India to object to China’s push to investments as trade issue at WTO | Latest News India - Hindustan Times
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India to object to China’s push to investments as trade issue at WTO

ByRajeev Jayaswal, New Delhi
Feb 21, 2024 08:02 AM IST

India will oppose a move by a China-led group to push investment agenda as a trade issue at the World Trade Organisation (WTO), ask discontinuation of customs duty moratorium on e-commerce trade and support domestic regulations on services.

India will oppose a move by a China-led group to push investment agenda as a trade issue at the World Trade Organisation (WTO), ask discontinuation of customs duty moratorium on e-commerce trade and support domestic regulations on services that will facilitate movement of professionals across member countries through a uniform process of recognising qualifications for various services, three officials aware of the development said.

A WTO document also mentioned about the oppositions to IFD proposals at the special general council on February 14. (Reuters)
A WTO document also mentioned about the oppositions to IFD proposals at the special general council on February 14. (Reuters)

A group of members unilaterally initiated a joint statement initiative (JSI) on investment facilitation for development (IFD), and its text has been pushed at the 13th ministerial (MC13) starting from next week in Abu Dhabi, which India will not support, they said, requesting anonymity. “We do not want to recognise the practice of pushing agenda through JSIs. Such moves dilute the multilateral character of the WTO,” one of them said.

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“As JSIs are unilateral attempts of certain countries to influence multilateral body, India oppose such unilateral moves, besides the agreement is not a legal document unless approved by all ministers,” he said, adding that investment should not be considered as a trade issue.

MC is the highest decision-making body of the WTO, where decisions are unanimous. The IFD agenda, pushed by China, initially had 70 members in 2017, which has now swelled to 123. Besides India, the US and South Africa are also not in favour of IFD. Countries hit hard by Chinese investments, such as Sri Lanka and Pakistan, are also opposing the move, he said.

A WTO document also mentioned about the oppositions to IFD proposals at the special general council on February 14. “Some members opposed incorporating the Agreement to Annex 4, saying that this joint statement initiative (JSI) was born without a clear ministerial mandate,” it said. Proposals brought through Annexure 4 are binding on only the signatories while others remain outside the pact.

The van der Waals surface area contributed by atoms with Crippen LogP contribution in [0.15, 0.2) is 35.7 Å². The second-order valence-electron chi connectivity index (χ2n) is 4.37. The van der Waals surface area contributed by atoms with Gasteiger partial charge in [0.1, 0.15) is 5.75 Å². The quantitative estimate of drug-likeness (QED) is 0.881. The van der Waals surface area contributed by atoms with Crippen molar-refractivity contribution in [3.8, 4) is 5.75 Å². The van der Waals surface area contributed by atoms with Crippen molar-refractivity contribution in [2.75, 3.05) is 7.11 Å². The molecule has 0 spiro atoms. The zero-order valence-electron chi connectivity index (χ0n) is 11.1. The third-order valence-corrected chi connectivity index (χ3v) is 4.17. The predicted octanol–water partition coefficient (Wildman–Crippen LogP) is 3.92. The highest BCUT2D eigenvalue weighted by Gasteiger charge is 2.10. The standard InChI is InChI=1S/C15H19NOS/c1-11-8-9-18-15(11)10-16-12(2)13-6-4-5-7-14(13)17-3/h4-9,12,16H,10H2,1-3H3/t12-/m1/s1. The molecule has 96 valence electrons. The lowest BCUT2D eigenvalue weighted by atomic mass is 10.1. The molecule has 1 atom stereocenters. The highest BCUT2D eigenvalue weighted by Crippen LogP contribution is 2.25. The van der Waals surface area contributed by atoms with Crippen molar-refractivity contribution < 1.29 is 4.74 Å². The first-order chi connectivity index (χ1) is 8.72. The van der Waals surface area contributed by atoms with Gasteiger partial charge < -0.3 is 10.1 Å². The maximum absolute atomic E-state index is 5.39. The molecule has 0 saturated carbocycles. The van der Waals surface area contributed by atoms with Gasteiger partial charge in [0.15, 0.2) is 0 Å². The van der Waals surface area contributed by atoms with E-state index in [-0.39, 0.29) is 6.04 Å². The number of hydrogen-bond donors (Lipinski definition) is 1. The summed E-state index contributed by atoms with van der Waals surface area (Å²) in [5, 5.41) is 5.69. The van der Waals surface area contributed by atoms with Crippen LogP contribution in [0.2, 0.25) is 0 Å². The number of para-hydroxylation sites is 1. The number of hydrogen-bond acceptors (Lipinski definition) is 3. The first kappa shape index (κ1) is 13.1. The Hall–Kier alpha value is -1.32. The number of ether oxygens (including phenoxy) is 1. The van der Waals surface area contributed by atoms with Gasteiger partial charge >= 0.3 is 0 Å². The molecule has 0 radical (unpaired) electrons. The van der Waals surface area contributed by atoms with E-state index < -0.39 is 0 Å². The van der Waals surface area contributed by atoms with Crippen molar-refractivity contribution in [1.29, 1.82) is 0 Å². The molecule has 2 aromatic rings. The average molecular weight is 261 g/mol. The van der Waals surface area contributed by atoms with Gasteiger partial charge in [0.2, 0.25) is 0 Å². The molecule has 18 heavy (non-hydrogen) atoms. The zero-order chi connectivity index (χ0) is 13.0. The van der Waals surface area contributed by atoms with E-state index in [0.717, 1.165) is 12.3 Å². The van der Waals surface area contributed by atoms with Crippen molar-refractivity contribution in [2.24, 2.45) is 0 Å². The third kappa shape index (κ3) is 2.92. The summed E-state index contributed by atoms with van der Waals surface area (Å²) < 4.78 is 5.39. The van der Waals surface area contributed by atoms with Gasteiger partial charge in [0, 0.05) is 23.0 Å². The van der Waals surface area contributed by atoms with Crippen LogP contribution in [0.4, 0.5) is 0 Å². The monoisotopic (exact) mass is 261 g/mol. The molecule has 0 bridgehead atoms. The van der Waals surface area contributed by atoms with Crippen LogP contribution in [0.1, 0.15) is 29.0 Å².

India will also oppose continuation of moratorium on paying customs duties on cross-border trade through e-commerce, a second official said. Developed countries such as the US and European Union, who are key suppliers of such products, for example films and books in digital forms, gain out of that, and importing countries incur huge revenue loss.

“According to one study conducted in 2017, the total revenue implication was $10 billion, with India losing about $500 million then,” he said. India is supported by South Africa and Indonesia on this issue. “We will oppose extension of the moratorium.”

India may, however, not oppose a proposal for domestic regulations on services, which is known as Services Domestic Regulations (SDR), a third official said. A group of countries in December 2017 took an initiative with the aim of developing disciplines to facilitate services trade and mitigate the unintended trade-restrictive effects of measures relating to licensing requirements and procedures, qualification requirements and procedures and technical standards.

“India, which initially opposed it as decision of a group of countries ignoring the spirit of multilateralism, has finally agreed to accept it after the group agreed to extend the same benefit to all WTO members unconditionally, even while not reciprocating on this matter,” he said.

“Proposed SDR is WTO-plus. It will not infringe on any existing WTO obligations. Second, it is not part of JSI, which we (India) do not recognise. India may support if the matter comes for blessings of the multilateral body (MC13),” he added.

It will facilitate the process of recognising educational and other qualifications of professionals – such as doctors and IT professionals -- across the countries, he said, explaining that it would differ from Mutual Recognition Agreements, which are done bilaterally. “The proposal will help to establish standard procedure for recognising qualifications of service providers across countries without any discrimination, which would help in mobility of Indian professionals,” he added.

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